More recently, on September 11, 2008, our committee held another hearing on discrimination against minority- and women-owned businesses which focused on discrimination in access to capital. During the hearing we heard testimony from several witnesses about the serious barriers that minority- and women-owned businesses confront when attempting to obtain capital to start up, grow, and flourish. In the context of the FAA extension bill before us today, I want to specifically highlight the testimony of Don O'Bannon who is the current chair of the Airport Minority Advisory Council or AMAC. Mr. O'Bannon explained that, in his experience, access to capital is an enormous hurdle for minority- and women-owned businesses in airport-related industries. He gave us specific real-life examples of firms that had attempted to obtain both venture capital and more conventional debt capital and encountered extraordinary barriers due to discrimination that compromised their ability to grow and succeed.
Of course, there are many other sources of information about discrimination in contracting. Literally hundreds of disparity studies have been conducted around the country that contain compelling statistical data about discrimination in the public and private marketplaces related to airport-related contracting. Just a few of the studies that have been conducted recently and include airport-related data were put into the record by Mr. O'Bannon during our recent hearing. These include: ``Race, Sex and Business Enterprise: Evidence from Denver, CO,'' NERA Economic Consulting, May 5, 2006; ``Dallas/Fort Worth International Airport Board Disparity Study Final Report,'' MGT of America, October 17, 2000; ``The City of Phoenix, Minority-, Women-Owned and Small Business Enterprise Program Update Study: Final Report,'' MGT of America, April 21, 2005; ``Race, Sex and Business Enterprise: Evidence from the State of Maryland,'' NERA Economic Consulting, March 8, 2006; ``Final Report: Broward County Small Disadvantaged Business Enterprise (SDBE) Disparity Study,'' MGT of America, Inc., April 3, 2001; and ``Final Report for Development and Revision of Small, Minority and Women Business Enterprise Program, Nashville International Airport, (BNA),'' Griffin and Strong, PC, September 19, 2007. There are hundreds of additional studies, including many relevant studies that cover entities other than airports but that analyze the same industries and enterprise populations that do airport-related work.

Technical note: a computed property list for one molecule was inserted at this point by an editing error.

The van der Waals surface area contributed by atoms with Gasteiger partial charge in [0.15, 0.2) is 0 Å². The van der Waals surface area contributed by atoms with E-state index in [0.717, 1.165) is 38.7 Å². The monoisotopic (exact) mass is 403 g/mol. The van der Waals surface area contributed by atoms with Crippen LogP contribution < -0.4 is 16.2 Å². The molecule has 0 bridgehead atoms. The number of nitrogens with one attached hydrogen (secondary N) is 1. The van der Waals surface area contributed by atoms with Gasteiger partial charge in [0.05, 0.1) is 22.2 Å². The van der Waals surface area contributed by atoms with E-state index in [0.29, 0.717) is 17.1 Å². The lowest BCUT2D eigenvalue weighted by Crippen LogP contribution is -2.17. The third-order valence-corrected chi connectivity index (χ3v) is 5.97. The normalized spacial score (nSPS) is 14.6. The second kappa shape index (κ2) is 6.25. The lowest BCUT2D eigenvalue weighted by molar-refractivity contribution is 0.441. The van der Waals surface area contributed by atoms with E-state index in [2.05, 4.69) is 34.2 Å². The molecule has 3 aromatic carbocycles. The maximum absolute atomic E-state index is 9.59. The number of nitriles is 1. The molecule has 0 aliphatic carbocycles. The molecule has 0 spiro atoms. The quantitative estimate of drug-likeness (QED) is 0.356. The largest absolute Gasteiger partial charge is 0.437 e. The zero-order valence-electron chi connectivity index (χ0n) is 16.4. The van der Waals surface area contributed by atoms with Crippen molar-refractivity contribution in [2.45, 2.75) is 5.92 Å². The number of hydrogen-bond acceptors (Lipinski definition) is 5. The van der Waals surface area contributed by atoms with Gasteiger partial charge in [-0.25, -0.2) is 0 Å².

But the statistics can only tell part of the story. Overlooked aspects of disparity studies are the sections that address anecdotal evidence. These are the accounts that individual business people give about the challenges they confront in doing business. When you read these studies, it quickly becomes clear that discrimination remains a problem at literally every stage of the business process. It is harder for women and minority entrepreneurs to start companies. They often are denied credit even when they have the same creditworthiness of male, nonminority entrepreneurs. And because of past discrimination, minority entrepreneurs often do not have access to family wealth. As one African-American contractor reported in a study about discrimination in the state of Massachusetts:
Now I go to the bank--again I've been in business for 28 years, I've been very successful at times--I go to the bank and say ``Okay. I need a $250,000 line of credit.'' I walk out of there with $50,000. A [White] gentleman that used to work with me was a former partner of mine, left, went to the same bank, and walked away with $1.2 million. Okay? Now he walked away because his house is not mortgaged. So he has equity that they can touch to go back if he doesn't make payments. They are looking at me and saying, ``He's already leveraged himself. He doesn't have anything that I can touch.'' So they don't want to give me any money. And not that the fact of my business--my business is very solid. It's just they won't give it to me because I started with nothing and I've taken everything I've had and put it into the businesses. They still think I'm worth nothing. That's ..... discrimination ..... which is where minorities and women who start from scratch and build their businesses up, that's where we get hurt. That's where it comes back to backfire, because we don't have that same leverage that somebody who either inherited a business or had family that gave them land or some sort of inheritance that they got some money.
That is from ``Race, Sex and Business Enterprise: Evidence from the Commonwealth of Massachusetts,'' Volume 1, NERA Economic Consulting, at 218-219.
Even once minorities and women manage to start up a business they face serious discrimination in every stage of the contracting process. Sometimes that discrimination comes in the form of explicit gender or racial harassment. In a study dealing with the State of Texas, one Hispanic-American woman business owner related the following story: